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Narrowbody Aircraft Values Recover In 2022 and Set For 2023 Climb

New narrowbody aircraft base values rose beyond the long-term trend into 2023, and lease rates are forecast to climb further this year, according to data revealed today by IBA the leading aviation market intelligence and consultancy company.

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In its latest values webinar, IBA’s ISTAT-certified experts revealed that the base value of a new Airbus A220-300 was US$38.25million (m) in 2019 and will climb to US$39.227m in 2023. The base value of a Boeing 737 MAX 8 was US$52.306m in 2019 and is expected to reach $53.125million USD in 2023. Overall, base values of new narrowbody aircraft have risen between 1.1% and 1.6% across 2022 and 2023.


Lease rates for a new A220-300 were US$266,000 per month (pm) in January 2020 and had reached US$260,500 pm in January 2023. They are expected to grow to US$278,000 pm by July 2023. The 737 MAX 8 was US$305,000 pm in January 2020 and has increased to US$335,00 in January 2023.


For previous generation narrowbody aircraft, base values continue to show a natural decline although IBA forecasts the prospect for some market value recovery through the first half of 2023. A 12-year-old Boeing 737-900ER base value was at US$21.462m in 2019 and is expected to fall to US$19.865m in 2023, according to data from IBA’s Insight intelligence platform. The same age A320-200 aircraft was at US$18.713m in 2019 and is forecast to drop to US$17.626m in 2023.


Lease rates for previous generation narrowbody aircraft have grown since January 2021, but are still below January 2020 levels. A ten-year-old A321-200 was at US$178,000 pm in January 2021 and is expected to reach US$216,000 pm in July 2023, still below the US$231,000 pm level in January 2020.


New generation widebody lease rates are rising with some lag, with more subdued value gains. The Airbus A350-900 was at US$925,000 pm in January 2021 with an increase to US$954,000 pm in January 2023 and IBA predicts this will rise to US$1,007,000 pm by July 2023.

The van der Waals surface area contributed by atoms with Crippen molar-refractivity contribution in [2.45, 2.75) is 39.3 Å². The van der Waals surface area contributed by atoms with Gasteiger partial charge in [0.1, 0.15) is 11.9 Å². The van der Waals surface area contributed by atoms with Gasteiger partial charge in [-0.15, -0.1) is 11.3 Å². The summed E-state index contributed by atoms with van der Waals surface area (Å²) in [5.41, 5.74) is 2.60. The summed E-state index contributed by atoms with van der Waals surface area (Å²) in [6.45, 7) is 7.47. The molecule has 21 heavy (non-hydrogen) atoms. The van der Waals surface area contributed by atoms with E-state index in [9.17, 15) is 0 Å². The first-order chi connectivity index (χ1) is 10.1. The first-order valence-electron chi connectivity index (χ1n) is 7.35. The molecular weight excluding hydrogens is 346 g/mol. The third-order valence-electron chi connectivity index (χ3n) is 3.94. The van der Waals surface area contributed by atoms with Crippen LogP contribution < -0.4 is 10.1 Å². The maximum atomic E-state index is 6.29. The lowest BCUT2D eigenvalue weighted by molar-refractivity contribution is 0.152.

Base value movements are more varied for new generation widebody aircraft. The Boeing 787‑9, 787-10, Airbus A350-900 and A350-1000 continue to grow, whereas the 787-8 and A330-900 fell between 2019 and 2022 but stabilised into 2023.





The base value decline for mid-life widebody aircraft has eased with the prospect of some market value recovery through the first half of 2023. A 12-year-old A330-300 was at US$20.04m in 2022 and is predicted to be at US$19.967m in 2023. Some lease rates are increasing, however, with a 12-year-old B777-300ER at US$314,000 pm in October 2022 and predicted to be US$350,000 pm by July 2023.


New generation regional aircraft base values have grown throughout the pandemic. Looking specifically at the ATR72-600, this has grown in market value whilst base value remains stable. In 2019, the base value for the aircraft was at US$21.6m and is predicted to increase to US$22.011m in 2023. Mid-life regional aircraft values have declined in the same period, however market value and lease rate performance are recovering for the popular models including the ATR72 and Embraer E-Jets.


Turning to converted freighter aircraft, base values are expected to drop but less significantly than before. An 18-year-old A330-300 aircraft was at US$35.439m in 2022 and is forecast to fall only slightly to US$34.920m in 2023.


Summarising the current situation with global airline capacity (ASKs), IBA outlined that the Americas region has now exceeded 2019 levels with North America and Latin American at 104% and 102% respectively in 2023. Overall, global capacity is at 90% of 2019 levels. Areas for concern in the upcoming months are elevated fuel prices, workforce shortages and inflation and rising interest rates.

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